Saint Cyprian described it in the third century AD as a plague that signaled the end of the world—and archaeologists have now uncovered its remnants in Egypt. An Italian team has published the results of its 15 years of research in ancient Thebes (today, Luxor), where a funerary complex was found to hold bodies found thickly covered in lime—once used as a disinfectant. (See photos here.) The researchers also found kilns used to produce the lime and a huge bonfire where infected bodies were incinerated, LiveScience reports. The complex's "bad reputation ... doomed it to centuries of oblivion until tomb robbers entered the complex in the early 19th century," writes lead researcher Francesco Tiradritti.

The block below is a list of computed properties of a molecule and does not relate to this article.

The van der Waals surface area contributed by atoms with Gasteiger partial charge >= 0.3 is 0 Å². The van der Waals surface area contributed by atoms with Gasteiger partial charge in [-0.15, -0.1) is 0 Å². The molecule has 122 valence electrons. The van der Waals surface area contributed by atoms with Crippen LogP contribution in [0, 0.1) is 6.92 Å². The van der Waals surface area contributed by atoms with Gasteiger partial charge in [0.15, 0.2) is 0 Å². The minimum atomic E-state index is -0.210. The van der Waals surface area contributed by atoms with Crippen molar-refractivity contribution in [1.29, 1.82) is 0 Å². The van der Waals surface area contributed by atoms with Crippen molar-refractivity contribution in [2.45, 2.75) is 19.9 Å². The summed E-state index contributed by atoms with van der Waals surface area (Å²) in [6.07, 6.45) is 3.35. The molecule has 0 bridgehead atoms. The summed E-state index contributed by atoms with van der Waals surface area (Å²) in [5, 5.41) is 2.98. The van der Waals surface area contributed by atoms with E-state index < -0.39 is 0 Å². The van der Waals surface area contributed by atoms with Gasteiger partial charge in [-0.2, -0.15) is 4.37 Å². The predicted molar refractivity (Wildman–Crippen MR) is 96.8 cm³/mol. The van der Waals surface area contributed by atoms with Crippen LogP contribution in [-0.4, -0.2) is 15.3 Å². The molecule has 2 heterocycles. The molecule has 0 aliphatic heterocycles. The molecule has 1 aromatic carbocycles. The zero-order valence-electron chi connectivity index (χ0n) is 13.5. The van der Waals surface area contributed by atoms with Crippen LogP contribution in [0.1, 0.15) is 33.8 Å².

The so-called "Plague of Cyprian" devastated Egypt and other parts of the Roman Empire from about AD 250-271 and likely quickened the empire's fall; between it and a plague a century before, "about half the population [of Rome] died," a historian tells the University of Chicago Press. Among the dead: two emperors, Hostilian in AD 251 and Claudius II Gothicus 19 years later. Saint Cyprian, then a bishop in Tunisia, described the plague's brutal effects: bowel "discharge," incessant vomiting, bloody eyes, and "in some cases the feet or some parts of the limbs are taken off by the contagion." Scientists speculate it may have been measles or smallpox, but Tiradritti explains that the weather conditions over the ensuing centuries would have "completely destroyed" the remains' DNA. (On the other end of the spectrum, archaeologists have whipped up the "Elixir of Long Life.")